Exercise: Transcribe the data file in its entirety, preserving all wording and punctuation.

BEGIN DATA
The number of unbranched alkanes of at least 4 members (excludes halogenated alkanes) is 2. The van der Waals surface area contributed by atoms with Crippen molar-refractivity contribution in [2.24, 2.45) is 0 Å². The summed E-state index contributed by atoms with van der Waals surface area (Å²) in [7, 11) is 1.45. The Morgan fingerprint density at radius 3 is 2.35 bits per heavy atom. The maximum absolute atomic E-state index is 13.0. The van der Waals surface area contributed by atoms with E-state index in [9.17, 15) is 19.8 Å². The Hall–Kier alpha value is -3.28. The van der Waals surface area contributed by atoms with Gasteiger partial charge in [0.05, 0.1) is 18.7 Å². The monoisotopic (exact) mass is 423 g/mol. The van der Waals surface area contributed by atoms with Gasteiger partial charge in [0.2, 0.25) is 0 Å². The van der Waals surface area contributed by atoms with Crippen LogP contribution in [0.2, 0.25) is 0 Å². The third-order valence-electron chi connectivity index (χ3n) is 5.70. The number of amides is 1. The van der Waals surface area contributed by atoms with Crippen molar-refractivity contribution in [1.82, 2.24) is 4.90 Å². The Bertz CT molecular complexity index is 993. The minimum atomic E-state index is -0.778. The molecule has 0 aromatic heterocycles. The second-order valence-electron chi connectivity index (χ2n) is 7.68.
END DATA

The number of unbranched alkanes of at least 4 members (excludes halogenated alkanes) is 2. The van der Waals surface area contributed by atoms with Crippen molar-refractivity contribution in [2.24, 2.45) is 0 Å². The summed E-state index contributed by atoms with van der Waals surface area (Å²) in [7, 11) is 1.45. The Morgan fingerprint density at radius 3 is 2.35 bits per heavy atom. The maximum absolute atomic E-state index is 13.0. The van der Waals surface area contributed by atoms with E-state index in [9.17, 15) is 19.8 Å². The Hall–Kier alpha value is -3.28. The van der Waals surface area contributed by atoms with Gasteiger partial charge in [0.05, 0.1) is 18.7 Å². The monoisotopic (exact) mass is 423 g/mol. The van der Waals surface area contributed by atoms with Gasteiger partial charge in [0.2, 0.25) is 0 Å². The van der Waals surface area contributed by atoms with Crippen LogP contribution in [0.2, 0.25) is 0 Å². The third-order valence-electron chi connectivity index (χ3n) is 5.70. The number of amides is 1. The van der Waals surface area contributed by atoms with Crippen molar-refractivity contribution in [1.82, 2.24) is 4.90 Å². The Bertz CT molecular complexity index is 993. The minimum atomic E-state index is -0.778. The molecule has 0 aromatic heterocycles. The second-order valence-electron chi connectivity index (χ2n) is 7.68.